These came in the huge box of paper dolls I bought on eBay several years ago. I featured another doll yesterday from the same box.

Click on either image to see it large.

To see a little girl with a doll in a carriage visit my other site Tattered and Lost Photographs.



Years ago I bought a huge box of paper dolls on eBay; a purchase made around 2 in the morning for $300. I can’t blame the Ambien for that one. I walked around for a few hours thinking of buying it; back and forth between my computer and a walk around the house. Then I just thought, “What the hell….”

When I got up the next morning I was glad I remembered making the purchase. I did have some misgiving when it arrived; I looked through it and thought, “This is all crap!”

Within a few days I’d calmed down and realized what I’d actually bought. It was worth far far more than what I’d paid. Hundreds of paper dolls, most cut, but some still uncut in their folders. I put all the cut dolls into special archival albums. This is one of the ones from that box.

This is the Mother Goose CutOut Picture Book published by the National Art Company in 1915.

Click on any image to see it larger.

Below is what the actual cover would look like uncut.

One of these books is currently for sale here. I should be so lucky.

If you like dolls you might enjoy clicking over to my other site Tattered and Lost Photographs.



This antique paper doll is from The Boston Herald Sunday supplement in 1911. Looks pretty good for being over 100 years old.

There were 12 dolls in this series as shown below or here. Alas, I only have two from the series.

Click on image to see it larger.

And click on over to Tattered and Lost Photographs to see a young girl with a Madame Alexander doll.



These two dolls advertised the Estey Organ Company. I imagine they were printed around 1900, give or take 5 years either direction.

These same dolls were also used by the McLaughlin Coffee Company and others. That would be an interesting item to collect; all of the dolls from the different manufacturers.

Sadly there's never any artist information given about these old advertising paper dolls.

Click here to see other dolls in the series that Estey sold. Click here to see more at the Estey Organ site and hear an actual organ being played.
The Estey Organ Company was founded by Jacob Estey when he bought out a Brattleboro, Vermont manufacturing business in 1852. The company went on to become the largest manufacturer of organs in the United States. The original company had been founded in 1846. It employed more than 500 people and its high-quality items were sold as far away as Africa, Great Britain, Australia and New Zealand. Around 500,000 to 520,000 reed organs, or 'pump organs' as some term them, were built between 1846 and 1955. (SOURCE: Wikipedia)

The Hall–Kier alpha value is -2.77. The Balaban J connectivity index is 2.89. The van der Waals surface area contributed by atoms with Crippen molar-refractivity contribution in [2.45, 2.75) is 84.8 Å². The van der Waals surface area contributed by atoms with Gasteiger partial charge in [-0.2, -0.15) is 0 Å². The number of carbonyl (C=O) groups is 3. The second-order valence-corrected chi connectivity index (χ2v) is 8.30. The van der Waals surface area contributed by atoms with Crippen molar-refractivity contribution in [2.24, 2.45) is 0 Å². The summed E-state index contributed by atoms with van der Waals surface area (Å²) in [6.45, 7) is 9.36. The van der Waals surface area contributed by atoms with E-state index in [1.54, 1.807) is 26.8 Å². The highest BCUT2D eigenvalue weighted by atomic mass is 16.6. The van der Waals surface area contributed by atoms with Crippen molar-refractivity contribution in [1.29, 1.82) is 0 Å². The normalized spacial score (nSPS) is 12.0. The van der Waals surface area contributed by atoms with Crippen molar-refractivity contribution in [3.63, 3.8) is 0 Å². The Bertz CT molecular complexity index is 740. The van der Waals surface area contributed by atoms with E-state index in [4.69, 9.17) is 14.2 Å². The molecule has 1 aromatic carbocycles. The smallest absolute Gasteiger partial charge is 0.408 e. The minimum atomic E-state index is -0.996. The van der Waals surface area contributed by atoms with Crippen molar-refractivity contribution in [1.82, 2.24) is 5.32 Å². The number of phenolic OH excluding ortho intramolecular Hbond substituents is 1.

Click here to read about the Estey Organ Company Museum.

To see a couple of real dolls with their dolls visit Tattered and Lost Photographs.

UPDATE: From reader WJY:
Your dolls were probably made between August 1898, the end of fighting of the Spanish American War, and December 1898, when the Treaty of Paris was signed, which resulted in the annexation of Guam, Puerto Rico, the Phillipines, ended the occupation of Cuba, and recognized Cuban independence.



I collect paper dolls and am fondest of the ones made pre-1950s. I especially love old advertising dolls. The lithography gave them a richness you would never see in later day dolls.

I purchased this doll several years ago on eBay. The seller was elderly and selling off some dolls his late wife had owned. I told him they'd be taken care of.

When looking at old dolls like this I wonder more about the hands they've passed through than who manufactured them. This particular doll dates to 1895.

To receive this doll back in 1895 the buyer had to first buy five packages of None Such New England Mince Meat and cut the heads off the woman holding a pie on the package. Sounds a little brutal. They were then supposed to send 10 cents in silver along with the heads. Starts to sound a bit like a ransom. If they didn't have the 10 cents, which was apparently the shipping charge, they could cut off 20 heads and get it for free. Now it's just starting to sound like an episode of CSI.

To read about the company that sold the dolls, Merrill-Soule headquarter in Syracuse, click here. The printer was Forbes Lithography located in Boston, Massachusetts.

This post ties in with this weeks posts on my photography blog, Tattered and Lost Photographs, where the category is dolls.


Samuel E. Lowe and VIOLET IDELLE HIGGINS in 1916

This vintage children’s book was bought a couple years ago at an estate sale. What remains memorable is that there was a beautiful bookcase in the living room with many children’s books inside; such a rare thing to find at an estate sale. If there are children’s books they’re usually reprints or books from the last 20 years and pretty low end.